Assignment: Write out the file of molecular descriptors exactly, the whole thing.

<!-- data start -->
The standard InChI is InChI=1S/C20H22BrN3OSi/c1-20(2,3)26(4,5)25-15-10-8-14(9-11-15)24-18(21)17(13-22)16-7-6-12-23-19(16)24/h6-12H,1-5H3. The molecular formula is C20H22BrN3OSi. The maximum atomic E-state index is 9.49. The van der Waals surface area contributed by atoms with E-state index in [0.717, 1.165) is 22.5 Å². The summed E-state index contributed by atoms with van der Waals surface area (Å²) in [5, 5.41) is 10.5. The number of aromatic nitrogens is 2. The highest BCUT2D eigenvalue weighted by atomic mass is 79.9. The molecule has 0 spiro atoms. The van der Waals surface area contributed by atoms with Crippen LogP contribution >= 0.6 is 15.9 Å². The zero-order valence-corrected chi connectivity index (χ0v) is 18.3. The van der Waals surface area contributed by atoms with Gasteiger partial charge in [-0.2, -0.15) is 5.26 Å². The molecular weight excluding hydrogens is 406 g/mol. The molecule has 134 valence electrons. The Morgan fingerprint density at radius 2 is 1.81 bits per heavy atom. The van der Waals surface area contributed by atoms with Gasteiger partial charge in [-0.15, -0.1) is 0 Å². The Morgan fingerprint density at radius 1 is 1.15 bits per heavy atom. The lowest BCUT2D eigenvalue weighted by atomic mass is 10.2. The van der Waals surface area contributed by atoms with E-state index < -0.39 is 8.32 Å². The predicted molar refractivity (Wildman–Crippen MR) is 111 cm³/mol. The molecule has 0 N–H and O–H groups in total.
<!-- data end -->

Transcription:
The standard InChI is InChI=1S/C20H22BrN3OSi/c1-20(2,3)26(4,5)25-15-10-8-14(9-11-15)24-18(21)17(13-22)16-7-6-12-23-19(16)24/h6-12H,1-5H3. The molecular formula is C20H22BrN3OSi. The maximum atomic E-state index is 9.49. The van der Waals surface area contributed by atoms with E-state index in [0.717, 1.165) is 22.5 Å². The summed E-state index contributed by atoms with van der Waals surface area (Å²) in [5, 5.41) is 10.5. The number of aromatic nitrogens is 2. The highest BCUT2D eigenvalue weighted by atomic mass is 79.9. The molecule has 0 spiro atoms. The van der Waals surface area contributed by atoms with Crippen LogP contribution >= 0.6 is 15.9 Å². The zero-order valence-corrected chi connectivity index (χ0v) is 18.3. The van der Waals surface area contributed by atoms with Gasteiger partial charge in [-0.2, -0.15) is 5.26 Å². The molecular weight excluding hydrogens is 406 g/mol. The molecule has 134 valence electrons. The Morgan fingerprint density at radius 2 is 1.81 bits per heavy atom. The van der Waals surface area contributed by atoms with Gasteiger partial charge in [-0.15, -0.1) is 0 Å². The Morgan fingerprint density at radius 1 is 1.15 bits per heavy atom. The lowest BCUT2D eigenvalue weighted by atomic mass is 10.2. The van der Waals surface area contributed by atoms with E-state index < -0.39 is 8.32 Å². The predicted molar refractivity (Wildman–Crippen MR) is 111 cm³/mol. The molecule has 0 N–H and O–H groups in total.